The entrance of Puthathampy’s wife into the guest room, dur­ing the repast, is opposed to all our known notions of Hindu modes of female social etiquette and behaviour. In Hindu banquets, it is not the custom locally of the hostess to attend to male guests. Of the large company, who as Mr. M. says, came to partake of the good cheer provided by Puthathampy, a good many could not but have been strangers to his wife. Would she, whom Mr. M. and preceding writers extol as a paragon of chas­tity and modesty, throw away all sense of female propriety, appear before strangers, while they are eating, and attend to them?

What is Mr. M’s object in introducing Puthathampy’s wife into the room, where and while Andrado was dining. Mr. M. has already told the reader that Puthathampy had done the needful towards Andrado as his guest. There was absolutely nothing left undone that a host should do to a guest. Why then should the woman be made to obtrude her presence on the man, under pretence of giving an uncalled for and unnecessary order to the attendants? Did Mr. M. think or feel that the chance sight, which, as represented by the author of the Vaipava malai, Andra­do had of the woman, was not enough to produce irresistible pas­sion, and that the woman should be made to appear before the full gaze of the man to display her attractions. Mr. M. appears to have had such a notion or feeling, for he says:- Andrado saw her face, which was beautiful, heard her voice, which was sweet and observed her gait, which was elegant. The tout ensemble, Mr. M. avers, constituted a charm as to have made him “as dead as wood.”

On what authority does Mr. M. make these statements? The reader feels that one who had ensconced himself in the room on the occasion in question could not have given a better or more minute description of the happenings there. To describe as ac­curately and as authoritatively, as Mr. M has done, the tones of the voice and the mode of gait of a particular person, the writer should have heard that person speak and seen that person walk. It does not follow that a mellow voice and a dainty gait are the necessary or consequent concomitants of beauty.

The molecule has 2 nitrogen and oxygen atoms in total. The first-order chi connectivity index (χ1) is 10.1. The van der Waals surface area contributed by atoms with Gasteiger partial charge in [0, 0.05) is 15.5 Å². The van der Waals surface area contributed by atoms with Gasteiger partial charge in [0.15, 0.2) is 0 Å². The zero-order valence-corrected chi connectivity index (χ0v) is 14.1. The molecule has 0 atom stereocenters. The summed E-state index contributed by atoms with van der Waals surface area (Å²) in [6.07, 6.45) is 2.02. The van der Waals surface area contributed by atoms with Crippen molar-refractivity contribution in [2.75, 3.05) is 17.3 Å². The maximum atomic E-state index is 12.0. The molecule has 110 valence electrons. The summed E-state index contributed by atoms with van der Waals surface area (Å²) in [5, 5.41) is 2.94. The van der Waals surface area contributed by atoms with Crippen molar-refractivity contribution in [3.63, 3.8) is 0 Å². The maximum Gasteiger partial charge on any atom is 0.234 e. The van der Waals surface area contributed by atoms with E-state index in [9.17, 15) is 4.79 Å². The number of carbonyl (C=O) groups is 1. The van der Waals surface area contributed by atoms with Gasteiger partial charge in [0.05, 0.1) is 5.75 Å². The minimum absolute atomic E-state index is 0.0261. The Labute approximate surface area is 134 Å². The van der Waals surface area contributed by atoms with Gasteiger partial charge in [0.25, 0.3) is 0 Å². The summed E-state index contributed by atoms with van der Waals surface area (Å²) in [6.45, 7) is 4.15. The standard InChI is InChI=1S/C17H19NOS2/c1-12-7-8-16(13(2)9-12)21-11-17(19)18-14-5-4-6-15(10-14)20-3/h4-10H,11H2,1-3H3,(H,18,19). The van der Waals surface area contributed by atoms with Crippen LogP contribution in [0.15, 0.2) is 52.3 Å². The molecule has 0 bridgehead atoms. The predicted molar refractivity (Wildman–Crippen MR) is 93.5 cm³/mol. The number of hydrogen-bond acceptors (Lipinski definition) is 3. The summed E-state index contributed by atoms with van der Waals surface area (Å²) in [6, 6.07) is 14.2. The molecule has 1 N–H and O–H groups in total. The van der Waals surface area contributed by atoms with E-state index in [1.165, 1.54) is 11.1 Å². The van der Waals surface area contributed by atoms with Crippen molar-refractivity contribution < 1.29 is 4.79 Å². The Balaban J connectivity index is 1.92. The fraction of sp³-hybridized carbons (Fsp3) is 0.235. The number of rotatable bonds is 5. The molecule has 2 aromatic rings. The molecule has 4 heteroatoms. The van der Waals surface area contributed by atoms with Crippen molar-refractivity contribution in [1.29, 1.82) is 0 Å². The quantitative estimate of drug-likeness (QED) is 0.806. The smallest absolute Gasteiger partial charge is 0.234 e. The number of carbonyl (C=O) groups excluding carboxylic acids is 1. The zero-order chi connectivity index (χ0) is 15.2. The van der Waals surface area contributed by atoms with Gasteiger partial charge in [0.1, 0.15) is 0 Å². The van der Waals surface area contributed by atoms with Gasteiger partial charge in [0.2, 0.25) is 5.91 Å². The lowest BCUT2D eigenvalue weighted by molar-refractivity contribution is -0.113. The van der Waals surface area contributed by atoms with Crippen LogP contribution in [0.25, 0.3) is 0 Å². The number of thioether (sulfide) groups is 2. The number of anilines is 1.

Writes Mr. M:- Andrado having dined, stepped into the outer hail, talked with Puthathampy, and while his thoughts were other­wise bent, took a chew of betel and went away home.

Mr. M. writes as things would have been, as he thinks, not as things actually were. This is not history, but pure fiction; and Mr. M. would do well to remember that history is a faith­ful record of facts and incidents that have taken place in real life. Now, how does Mr. M. know that Andrado was in the ha­bit of chewing betel? Who the deuce told him this? What proof or authority has he to substantiate the statement? The descend­ants of Andrado say that to his credit, it is still remembered, and sometimes talked about, that, though a military man and in close and frequent touch with European officials of high standing, he had never used any strong drink, and that he was be­sides a perfect stranger to the habit of smoking tobacco and chewing betel.

As soon as Andrado reached home, continues Mr. M., he put gold coins, sweet-perfumes, and a silk cloth into a sandal-wood box, and sent the box to Puthathampy’s wife through a mes­senger, with a wicked proposal. The messenger went, and watching an opportunity for the absence of Puthathampy, delivered the box into the hands of his wife and made known to her the proposal. When she heard it, she felt as if molten lead was pour­ed into her ears. She got enraged, took a leathern sandal, tied it to the box and chastising the man, told him to return the same to the villain, his master.